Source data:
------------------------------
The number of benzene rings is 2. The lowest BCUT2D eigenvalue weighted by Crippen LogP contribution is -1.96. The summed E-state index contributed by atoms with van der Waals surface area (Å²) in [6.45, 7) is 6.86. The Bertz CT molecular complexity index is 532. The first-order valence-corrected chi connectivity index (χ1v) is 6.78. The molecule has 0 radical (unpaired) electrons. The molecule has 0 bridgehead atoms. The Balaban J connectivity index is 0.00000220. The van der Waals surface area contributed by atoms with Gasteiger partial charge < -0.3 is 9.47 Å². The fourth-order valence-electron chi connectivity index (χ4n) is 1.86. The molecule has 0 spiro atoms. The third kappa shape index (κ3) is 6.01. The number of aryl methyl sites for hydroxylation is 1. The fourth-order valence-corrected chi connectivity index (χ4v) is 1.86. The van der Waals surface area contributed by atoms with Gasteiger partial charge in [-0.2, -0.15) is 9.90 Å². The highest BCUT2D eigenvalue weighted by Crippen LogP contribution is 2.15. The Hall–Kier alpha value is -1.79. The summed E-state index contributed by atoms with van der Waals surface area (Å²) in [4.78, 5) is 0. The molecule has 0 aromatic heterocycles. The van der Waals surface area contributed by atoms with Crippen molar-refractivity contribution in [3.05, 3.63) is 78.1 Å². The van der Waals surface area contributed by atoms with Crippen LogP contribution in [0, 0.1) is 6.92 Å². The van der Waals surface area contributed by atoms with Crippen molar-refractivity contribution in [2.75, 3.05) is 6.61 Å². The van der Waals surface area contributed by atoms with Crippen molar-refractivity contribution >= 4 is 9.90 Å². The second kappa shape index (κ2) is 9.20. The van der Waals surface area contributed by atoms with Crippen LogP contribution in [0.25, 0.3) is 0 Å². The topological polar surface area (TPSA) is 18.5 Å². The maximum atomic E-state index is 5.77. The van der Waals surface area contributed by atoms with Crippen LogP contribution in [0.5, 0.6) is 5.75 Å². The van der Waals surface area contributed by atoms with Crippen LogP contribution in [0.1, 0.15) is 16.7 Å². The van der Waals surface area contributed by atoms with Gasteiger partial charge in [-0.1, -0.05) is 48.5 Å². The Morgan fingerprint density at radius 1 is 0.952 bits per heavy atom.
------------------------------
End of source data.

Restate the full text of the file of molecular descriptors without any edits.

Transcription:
The number of benzene rings is 2. The lowest BCUT2D eigenvalue weighted by Crippen LogP contribution is -1.96. The summed E-state index contributed by atoms with van der Waals surface area (Å²) in [6.45, 7) is 6.86. The Bertz CT molecular complexity index is 532. The first-order valence-corrected chi connectivity index (χ1v) is 6.78. The molecule has 0 radical (unpaired) electrons. The molecule has 0 bridgehead atoms. The Balaban J connectivity index is 0.00000220. The van der Waals surface area contributed by atoms with Gasteiger partial charge < -0.3 is 9.47 Å². The fourth-order valence-electron chi connectivity index (χ4n) is 1.86. The molecule has 0 spiro atoms. The third kappa shape index (κ3) is 6.01. The number of aryl methyl sites for hydroxylation is 1. The fourth-order valence-corrected chi connectivity index (χ4v) is 1.86. The van der Waals surface area contributed by atoms with Gasteiger partial charge in [-0.2, -0.15) is 9.90 Å². The highest BCUT2D eigenvalue weighted by Crippen LogP contribution is 2.15. The Hall–Kier alpha value is -1.79. The summed E-state index contributed by atoms with van der Waals surface area (Å²) in [4.78, 5) is 0. The molecule has 0 aromatic heterocycles. The van der Waals surface area contributed by atoms with Crippen molar-refractivity contribution in [3.05, 3.63) is 78.1 Å². The van der Waals surface area contributed by atoms with Crippen LogP contribution in [0, 0.1) is 6.92 Å². The van der Waals surface area contributed by atoms with Crippen molar-refractivity contribution in [2.75, 3.05) is 6.61 Å². The van der Waals surface area contributed by atoms with Crippen molar-refractivity contribution >= 4 is 9.90 Å². The second kappa shape index (κ2) is 9.20. The van der Waals surface area contributed by atoms with Crippen LogP contribution in [0.25, 0.3) is 0 Å². The topological polar surface area (TPSA) is 18.5 Å². The maximum atomic E-state index is 5.77. The van der Waals surface area contributed by atoms with Crippen LogP contribution in [0.5, 0.6) is 5.75 Å². The van der Waals surface area contributed by atoms with Crippen LogP contribution in [0.1, 0.15) is 16.7 Å². The van der Waals surface area contributed by atoms with Gasteiger partial charge in [-0.1, -0.05) is 48.5 Å². The Morgan fingerprint density at radius 1 is 0.952 bits per heavy atom.